Chapter 10 price - the online value

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Chapter 10 price - the online value

  1. 1. E-MARKETING, 6TH EDITION JUDY STRAUSS AND RAYMOND FROST Chapter 10 - Price - The Online Value
  2. 2. What Is Price? Promotion Place (Distribution) Price Product Amount of money charged for a product or service
  3. 3. The VideoEgg Story  The video and rich media advertising company was founded in 2004 by 3 Yale graduate students.  VideoEgg delivers ads to social networking sites, video sites, and gaming applications.  VideoEgg created AdFrames, which allow video viewers to roll over and watch ad-sponsored content.  Online advertising is bought and sold on a CPM (cost per 1,000 impressions) or pay-per-click model (PPC).  In contrast, VideoEgg charges advertisers based on user engagement (roll over action) with the ad.  VideoEgg’s innovative pricing scheme is $0.75 per roll over, which it splits 60/40% with the site owner.
  4. 4.  Price is the sum of all values that buyers exchange for the benefits of a good or service.  Throughout history, prices were negotiated; fixed price policies are a modern idea.  The Internet is taking us back to an era of dynamic pricing--varying prices for individual customers.  The internet also allows for price transparency-- both buyers and sellers can view prices online. The Internet Changes Pricing Strategies
  5. 5. Buyer & Seller Perspectives: Buyer View  The meaning of price depends on the viewpoint of the buyer and the seller.  Buyer’s costs may include money, time, energy, and psychic costs.  But they often enjoy many online cost savings:  The Net is convenient and fast.  Self-service saves time.  One-stop shopping and integration save time.  Automation saves energy.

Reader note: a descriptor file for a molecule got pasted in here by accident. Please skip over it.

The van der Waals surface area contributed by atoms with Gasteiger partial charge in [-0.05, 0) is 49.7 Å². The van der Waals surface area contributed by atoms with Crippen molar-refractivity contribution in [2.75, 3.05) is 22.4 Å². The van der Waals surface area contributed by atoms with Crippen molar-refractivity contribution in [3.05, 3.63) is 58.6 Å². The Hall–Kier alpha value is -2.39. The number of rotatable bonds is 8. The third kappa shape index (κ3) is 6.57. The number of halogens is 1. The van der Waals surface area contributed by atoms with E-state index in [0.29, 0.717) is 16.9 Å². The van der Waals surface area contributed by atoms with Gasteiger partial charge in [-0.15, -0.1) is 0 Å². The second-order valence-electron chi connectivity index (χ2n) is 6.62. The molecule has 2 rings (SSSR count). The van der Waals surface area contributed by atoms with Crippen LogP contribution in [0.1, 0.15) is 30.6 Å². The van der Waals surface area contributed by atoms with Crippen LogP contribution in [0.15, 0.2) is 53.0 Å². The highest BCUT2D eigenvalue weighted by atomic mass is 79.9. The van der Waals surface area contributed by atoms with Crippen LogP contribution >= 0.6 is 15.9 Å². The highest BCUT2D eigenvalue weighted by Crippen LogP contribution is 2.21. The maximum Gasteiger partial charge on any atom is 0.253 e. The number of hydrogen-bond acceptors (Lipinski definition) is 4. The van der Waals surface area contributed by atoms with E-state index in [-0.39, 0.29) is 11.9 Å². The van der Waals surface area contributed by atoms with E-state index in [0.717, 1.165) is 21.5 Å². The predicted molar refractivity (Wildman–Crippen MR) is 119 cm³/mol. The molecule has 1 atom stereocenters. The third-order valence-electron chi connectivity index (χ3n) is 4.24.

6. 6.  The shift in power from seller to buyer affects pricing strategies.  In the B2B market, buyers bid for excess inventory.  In the B2G market, government buyers request proposals for materials and labor.  Buyers set prices and sellers decide whether to accept the prices in a reverse auction.  Buyer power online is also based on the huge quantity of information and products available on the Web.  Beware of “the winner’s curse” Buyer Control
  7. 7. Buyer & Seller Perspectives: Seller View  The seller’s perspective includes internal and external factors.  Internal factors include pricing objectives, marketing mix strategy, and information technology  Pricing objectives may be: profit oriented; market oriented; competition oriented  The Internet is only one sales channel and must be used in concert with other marketing mix elements.  Information technology can place both upward and downward pressure on prices.